Committee member, Federal Capital Territory War Food Fund, President of the Gininderra Branch of the Red Cross 1914-1917, then President of the Hall Branch of the Red Cross from October 1917
Helen Blanche Crace was a founding member of the Federal Capital Territory’s War Food Fund in August 1914, and president of the Gininderra branch of the Red Cross. Her husband, Everard Gregory Crace, grazier, enlisted with the Australian Imperial Force (AIF) in April 1917 and was away for two years.
Helen Blanche Lingen was born in Kensington, London to Julia Lucas Tooth and Cambridge-educated lawyer, John Taylor Lingen. In accordance with Julia’s wish to live in Australia where her brother Sir Robert Lucas Lucas-Tooth was a brewer in Sydney, the Lingens sailed from England on the SS Pekin on 6 February 1880 with Blanche, then aged six months, and her elder sister, Alice Mary ‘May’, aged 23 months. Blanche’s two younger sisters were born in Australia: Florence Ethelreda ‘Reda’ in 1880, and Cecily in 1888.
Blanche married Everard Gregory Crace on 8 December 1903 at St Mark’s Anglican Church, Darling Point, Sydney, in fine style with the Fairfax family and leading legal figures among the guests. She gave birth to five children – Helen Lingen Crace (1906), Frena Lingen Crace (1908), Richard Lingen Crace (1912), Julia Hazel Lingen Crace (1914), and Edward John Crace (1915).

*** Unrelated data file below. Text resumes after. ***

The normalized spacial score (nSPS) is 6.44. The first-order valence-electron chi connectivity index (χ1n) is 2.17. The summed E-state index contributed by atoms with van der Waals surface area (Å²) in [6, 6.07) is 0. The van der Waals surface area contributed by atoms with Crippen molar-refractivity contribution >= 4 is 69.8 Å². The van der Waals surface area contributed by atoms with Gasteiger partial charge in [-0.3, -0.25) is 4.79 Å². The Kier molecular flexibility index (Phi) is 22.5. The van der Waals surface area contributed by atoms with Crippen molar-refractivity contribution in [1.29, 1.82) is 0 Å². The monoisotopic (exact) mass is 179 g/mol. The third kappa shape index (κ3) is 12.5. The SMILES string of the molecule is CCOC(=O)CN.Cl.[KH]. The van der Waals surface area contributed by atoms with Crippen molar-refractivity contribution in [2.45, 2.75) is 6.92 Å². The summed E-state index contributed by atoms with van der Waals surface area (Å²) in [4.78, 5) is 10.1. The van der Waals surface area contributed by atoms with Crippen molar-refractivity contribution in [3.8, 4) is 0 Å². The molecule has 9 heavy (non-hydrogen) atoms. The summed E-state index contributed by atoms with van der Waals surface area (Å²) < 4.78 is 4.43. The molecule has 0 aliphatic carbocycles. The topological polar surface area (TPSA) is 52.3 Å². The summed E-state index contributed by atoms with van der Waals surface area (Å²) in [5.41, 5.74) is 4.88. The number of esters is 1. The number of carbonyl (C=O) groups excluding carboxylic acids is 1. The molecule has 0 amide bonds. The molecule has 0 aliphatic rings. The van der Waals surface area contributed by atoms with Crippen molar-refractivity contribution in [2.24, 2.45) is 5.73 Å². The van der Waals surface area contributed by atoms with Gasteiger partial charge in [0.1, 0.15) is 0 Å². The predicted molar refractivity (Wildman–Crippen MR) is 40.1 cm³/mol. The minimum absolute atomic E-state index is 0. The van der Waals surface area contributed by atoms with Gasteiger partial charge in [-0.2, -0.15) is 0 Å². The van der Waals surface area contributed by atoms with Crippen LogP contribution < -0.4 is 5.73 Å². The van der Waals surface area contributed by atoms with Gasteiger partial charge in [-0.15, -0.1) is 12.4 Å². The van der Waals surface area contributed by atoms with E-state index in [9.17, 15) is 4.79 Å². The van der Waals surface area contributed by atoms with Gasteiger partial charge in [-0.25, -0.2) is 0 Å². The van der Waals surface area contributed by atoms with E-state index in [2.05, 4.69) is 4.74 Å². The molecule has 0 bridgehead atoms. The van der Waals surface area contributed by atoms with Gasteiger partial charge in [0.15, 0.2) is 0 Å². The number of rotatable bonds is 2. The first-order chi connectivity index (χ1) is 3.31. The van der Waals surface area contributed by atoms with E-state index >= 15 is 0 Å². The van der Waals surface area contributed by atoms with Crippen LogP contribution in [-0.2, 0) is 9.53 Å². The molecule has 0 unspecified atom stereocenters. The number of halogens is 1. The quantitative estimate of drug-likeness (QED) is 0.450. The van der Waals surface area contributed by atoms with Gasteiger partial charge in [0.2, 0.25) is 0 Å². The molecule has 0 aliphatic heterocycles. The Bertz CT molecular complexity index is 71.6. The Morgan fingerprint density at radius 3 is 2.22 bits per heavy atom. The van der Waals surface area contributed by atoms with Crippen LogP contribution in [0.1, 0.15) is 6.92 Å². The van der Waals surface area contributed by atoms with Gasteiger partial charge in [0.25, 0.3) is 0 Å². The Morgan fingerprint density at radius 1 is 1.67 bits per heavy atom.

Blanche and her husband initially lived at ‘The Cottage’, on the Crace family property at Gininderra. Their home was seen as the centre of the district’s social life. When Blanche’s father-in-law drowned in 1892 attempting to cross the swollen creek after a trip to the Gininderra post office to send a telegram, her mother-in-law, Kate, managed the property until she moved to Sydney in 1911. After the property was acquired by the Commonwealth for the Federal Capital in 1915, Everard and Blanche leased part of the property back and lived in the homestead, Gungahleen, with its stately avenue of trees then known as a landmark for tourists entering the Federal Capital Territory via Yass.
Blanche was popular in the district, noted for her good works and lovable disposition and always ready to offer practical help; ‘a lady of broad views, happy disposition, and a model hostess’. (‘The late Mrs E.G. Crace’, 1926, p. 33) Gungahleen was open house to many Duntroon cadets, a home away from home for many of the young men who had come from all over Australia and New Zealand to train as army officers. Active in all parts of the community, she was a leading light in the founding of the Gininderra School of Arts, having worked with the local schoolmaster, Mr Charles Thompson, for its establishment as a place of interest and improvement as well as entertainment, with a reading room, library and dramatic club.